“Most people agree personal responsibility should be a focus,” says Clere. “There are lots of ways to demonstrate personal responsibility and financial responsibility is only one way.”
Susan Jo Thomas, who describes herself as a liberal former civil rights protester, says she “has had to reconcile my ideologies with what is practical and workable in this state.”
“Yes, it’s complicated, but compared to what we had before, which was nothing, absolutely it is working for us,” says Thomas, executive director of Covering Kids & Families of Indiana. “We have 427,000 Hoosiers not with just minimal coverage, but with really good coverage now.”
Aviva Aron-Dine, who was a senior counselor to former Health and Human Services secretary Sylvia Burwell, says plans like Indiana’s are supposed to “advance the goals of the Medicaid program,” but she says “I don’t see any evidence that they do.”
“Daily we hear from Hoosiers who are reduced to tears of gratitude because they have access to care they didn’t have before,” says Thomas. “At the end of the day, it’s far better for a hungry person to have three quarters of a loaf of bread rather than no bread at all.”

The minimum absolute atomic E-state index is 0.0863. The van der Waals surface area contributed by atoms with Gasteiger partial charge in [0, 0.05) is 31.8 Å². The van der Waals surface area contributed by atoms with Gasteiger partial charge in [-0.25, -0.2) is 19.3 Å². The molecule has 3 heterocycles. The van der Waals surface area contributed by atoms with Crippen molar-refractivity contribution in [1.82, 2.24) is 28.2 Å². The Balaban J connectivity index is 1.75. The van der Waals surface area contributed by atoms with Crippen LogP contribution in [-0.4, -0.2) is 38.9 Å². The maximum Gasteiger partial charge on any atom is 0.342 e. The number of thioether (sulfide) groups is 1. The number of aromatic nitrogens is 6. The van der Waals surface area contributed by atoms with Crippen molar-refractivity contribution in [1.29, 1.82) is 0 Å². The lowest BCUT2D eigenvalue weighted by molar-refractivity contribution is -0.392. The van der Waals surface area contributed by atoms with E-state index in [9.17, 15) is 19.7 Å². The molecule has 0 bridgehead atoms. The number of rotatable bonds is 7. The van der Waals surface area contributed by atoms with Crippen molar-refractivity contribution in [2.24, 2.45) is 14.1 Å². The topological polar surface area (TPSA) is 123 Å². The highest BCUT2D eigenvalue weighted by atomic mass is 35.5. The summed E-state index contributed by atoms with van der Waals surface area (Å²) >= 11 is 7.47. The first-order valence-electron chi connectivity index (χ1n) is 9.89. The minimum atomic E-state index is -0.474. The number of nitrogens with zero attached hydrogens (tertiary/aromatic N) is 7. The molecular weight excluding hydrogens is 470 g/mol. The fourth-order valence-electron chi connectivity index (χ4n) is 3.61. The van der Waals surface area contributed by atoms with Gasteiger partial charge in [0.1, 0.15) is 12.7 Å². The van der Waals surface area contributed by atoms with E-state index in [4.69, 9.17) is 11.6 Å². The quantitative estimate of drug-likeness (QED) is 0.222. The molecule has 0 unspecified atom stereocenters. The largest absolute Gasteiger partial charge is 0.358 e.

Josway is grateful to have insurance, having gone without it for about a year after she left a “soul sucking” job at an insurance company. While she’s willing to contribute more or less depending on her earnings, she believes that it’s government’s role to help care for its citizens.
“What is the point of government other than the social contract?,” she asks. “We all take care of each other.”
Meanwhile the jury is still out on whether Indiana’s approach, Healthy Indiana Plan 2.0, is more effective than traditional Medicaid at keeping people healthy and lowering costs.
Legislation sponsored by Clere would have required far more data on the plan, but it failed, which he says suggests some were “afraid of what the answers would be.”
“If you’re another state looking to design a program, you have to be careful about where you place emphasis and to make sure it’s based on the evidence,” says Clere. “Indiana has a very strong program in many respects, but there are still unanswered questions.”
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Contributing: Maureen Groppe